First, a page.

Working from 1972 until 1988, English photographer John Myers produced a fascinating body of work by focussing on the humdrum, the boring, and the overlooked. His images then laid forgotten until a chance discovery in 2011, and are now being published in one book covering his whole work for the first time.
“However much I may, at the time, have admired the skill of Ansel Adams and Edward Weston or the pastoral quality of Fay Godwin – they were photographing another world,” writes John Myers in his new book, The Guide. “When I opened my front door I was confronted with Tarmac (asphalt), houses, a telegraph pole and a substation.”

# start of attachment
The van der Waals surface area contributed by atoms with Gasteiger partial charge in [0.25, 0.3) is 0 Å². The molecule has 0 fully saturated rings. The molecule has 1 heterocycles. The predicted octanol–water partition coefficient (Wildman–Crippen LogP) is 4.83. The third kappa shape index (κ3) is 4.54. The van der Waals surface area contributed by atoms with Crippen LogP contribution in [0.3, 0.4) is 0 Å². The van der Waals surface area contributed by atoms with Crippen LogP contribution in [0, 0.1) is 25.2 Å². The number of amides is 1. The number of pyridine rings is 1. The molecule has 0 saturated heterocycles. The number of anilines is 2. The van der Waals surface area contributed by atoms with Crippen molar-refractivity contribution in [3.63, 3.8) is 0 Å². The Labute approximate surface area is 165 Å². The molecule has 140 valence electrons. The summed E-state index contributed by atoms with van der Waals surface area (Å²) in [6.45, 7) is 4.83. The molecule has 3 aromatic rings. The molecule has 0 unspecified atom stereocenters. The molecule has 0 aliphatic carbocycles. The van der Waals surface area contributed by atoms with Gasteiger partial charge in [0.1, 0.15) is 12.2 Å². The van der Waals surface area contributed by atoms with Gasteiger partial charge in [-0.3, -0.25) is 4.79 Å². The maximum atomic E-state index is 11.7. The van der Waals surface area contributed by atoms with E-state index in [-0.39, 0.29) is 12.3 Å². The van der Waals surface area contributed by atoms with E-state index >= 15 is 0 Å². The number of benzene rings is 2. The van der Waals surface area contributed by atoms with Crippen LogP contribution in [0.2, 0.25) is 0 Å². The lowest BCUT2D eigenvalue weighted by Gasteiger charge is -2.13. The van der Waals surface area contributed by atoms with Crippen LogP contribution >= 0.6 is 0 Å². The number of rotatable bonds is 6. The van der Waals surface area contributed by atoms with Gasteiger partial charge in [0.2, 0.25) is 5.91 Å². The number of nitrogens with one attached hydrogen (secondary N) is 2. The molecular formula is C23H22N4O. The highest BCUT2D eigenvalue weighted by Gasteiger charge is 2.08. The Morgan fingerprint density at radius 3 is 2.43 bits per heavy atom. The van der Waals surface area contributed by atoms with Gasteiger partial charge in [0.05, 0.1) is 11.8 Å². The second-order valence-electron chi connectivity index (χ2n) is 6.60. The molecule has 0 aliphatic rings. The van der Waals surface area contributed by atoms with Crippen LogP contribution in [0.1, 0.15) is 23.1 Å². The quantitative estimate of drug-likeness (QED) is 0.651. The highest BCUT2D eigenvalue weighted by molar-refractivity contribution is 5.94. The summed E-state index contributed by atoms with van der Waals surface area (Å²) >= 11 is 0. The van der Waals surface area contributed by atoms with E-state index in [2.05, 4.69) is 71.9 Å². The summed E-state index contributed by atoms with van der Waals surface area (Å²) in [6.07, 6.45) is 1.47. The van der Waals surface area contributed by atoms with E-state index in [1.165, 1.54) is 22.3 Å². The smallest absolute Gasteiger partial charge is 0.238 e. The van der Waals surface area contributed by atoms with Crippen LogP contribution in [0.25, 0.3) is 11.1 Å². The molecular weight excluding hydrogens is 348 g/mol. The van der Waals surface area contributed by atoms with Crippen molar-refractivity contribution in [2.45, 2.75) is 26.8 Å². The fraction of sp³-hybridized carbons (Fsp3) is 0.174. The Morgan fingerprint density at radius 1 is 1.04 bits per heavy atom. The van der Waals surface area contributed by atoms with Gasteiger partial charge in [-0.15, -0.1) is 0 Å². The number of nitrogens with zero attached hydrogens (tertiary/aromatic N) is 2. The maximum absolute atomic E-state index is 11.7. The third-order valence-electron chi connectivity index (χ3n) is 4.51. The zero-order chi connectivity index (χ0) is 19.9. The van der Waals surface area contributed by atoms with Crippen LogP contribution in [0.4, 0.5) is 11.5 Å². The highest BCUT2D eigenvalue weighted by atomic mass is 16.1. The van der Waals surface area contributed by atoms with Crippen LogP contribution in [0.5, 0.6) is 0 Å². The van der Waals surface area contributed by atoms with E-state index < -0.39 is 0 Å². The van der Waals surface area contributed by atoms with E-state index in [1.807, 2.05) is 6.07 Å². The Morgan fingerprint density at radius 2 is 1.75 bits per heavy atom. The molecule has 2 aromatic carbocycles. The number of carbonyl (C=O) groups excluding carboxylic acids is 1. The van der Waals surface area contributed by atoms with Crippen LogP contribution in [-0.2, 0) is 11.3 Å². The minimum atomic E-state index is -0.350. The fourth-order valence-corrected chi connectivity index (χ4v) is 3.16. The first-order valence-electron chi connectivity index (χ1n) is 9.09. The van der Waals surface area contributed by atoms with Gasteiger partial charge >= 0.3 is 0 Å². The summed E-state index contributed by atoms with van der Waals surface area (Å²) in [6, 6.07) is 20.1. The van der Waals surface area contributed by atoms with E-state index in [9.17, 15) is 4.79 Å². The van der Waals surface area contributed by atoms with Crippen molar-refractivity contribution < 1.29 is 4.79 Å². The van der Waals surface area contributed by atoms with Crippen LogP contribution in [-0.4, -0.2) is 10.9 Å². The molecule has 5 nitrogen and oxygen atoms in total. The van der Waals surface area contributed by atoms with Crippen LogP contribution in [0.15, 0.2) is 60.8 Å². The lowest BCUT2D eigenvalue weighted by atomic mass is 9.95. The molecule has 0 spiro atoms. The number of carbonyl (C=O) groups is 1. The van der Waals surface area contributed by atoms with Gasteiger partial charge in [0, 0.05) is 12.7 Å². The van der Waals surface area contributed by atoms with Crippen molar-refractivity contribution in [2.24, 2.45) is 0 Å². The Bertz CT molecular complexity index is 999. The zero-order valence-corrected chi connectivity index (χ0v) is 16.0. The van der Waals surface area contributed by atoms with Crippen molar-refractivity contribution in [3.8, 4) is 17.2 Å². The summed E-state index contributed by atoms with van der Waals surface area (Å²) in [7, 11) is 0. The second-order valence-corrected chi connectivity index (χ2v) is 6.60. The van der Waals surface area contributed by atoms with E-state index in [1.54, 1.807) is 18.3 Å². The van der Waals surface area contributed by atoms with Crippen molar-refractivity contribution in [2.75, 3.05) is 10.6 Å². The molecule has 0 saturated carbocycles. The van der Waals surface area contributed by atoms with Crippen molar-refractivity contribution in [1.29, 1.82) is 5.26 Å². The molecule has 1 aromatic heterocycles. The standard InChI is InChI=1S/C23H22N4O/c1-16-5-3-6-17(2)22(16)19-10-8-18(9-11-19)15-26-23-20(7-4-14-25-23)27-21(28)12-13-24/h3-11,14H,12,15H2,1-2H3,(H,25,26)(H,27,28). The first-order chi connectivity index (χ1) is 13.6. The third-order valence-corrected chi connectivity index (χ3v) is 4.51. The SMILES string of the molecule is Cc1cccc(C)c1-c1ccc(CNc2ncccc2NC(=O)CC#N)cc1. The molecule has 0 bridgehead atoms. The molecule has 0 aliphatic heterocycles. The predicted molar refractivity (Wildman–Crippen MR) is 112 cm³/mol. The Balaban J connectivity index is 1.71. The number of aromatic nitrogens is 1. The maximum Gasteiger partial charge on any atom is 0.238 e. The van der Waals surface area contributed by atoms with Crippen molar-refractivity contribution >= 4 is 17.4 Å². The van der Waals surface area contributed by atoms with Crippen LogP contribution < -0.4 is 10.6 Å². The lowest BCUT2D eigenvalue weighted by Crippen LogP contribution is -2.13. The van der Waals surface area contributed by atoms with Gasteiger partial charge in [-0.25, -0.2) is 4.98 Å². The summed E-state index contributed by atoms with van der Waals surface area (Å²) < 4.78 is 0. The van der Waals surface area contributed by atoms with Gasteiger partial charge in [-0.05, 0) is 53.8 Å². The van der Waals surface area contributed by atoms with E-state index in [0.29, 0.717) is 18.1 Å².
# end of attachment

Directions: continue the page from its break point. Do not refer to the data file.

And, as The Guide shows, that’s what he photographed, plus friends, neighbours, shops, roads, gardens, TVs, a bed, a giraffe at a local zoo, and, later on, the declining industrial landscape. It’s a new monograph being published by RRB Photobooks that gathers photos Myers took in England in the 1970s and 80s. This work focused on the unremarkable, the unspectacular, and the plain boring. Most of the images were shot a few minutes’ walk from Myers’ home in Stourbridge, in the middle of England, where he taught fine art and painting. Born in Bradford in 1944 and studying art in the mid-60s, Myers took up photography in 1972 and worked with a 5x4 Gandolfi camera, which had to be set on a tripod and used under a cloth.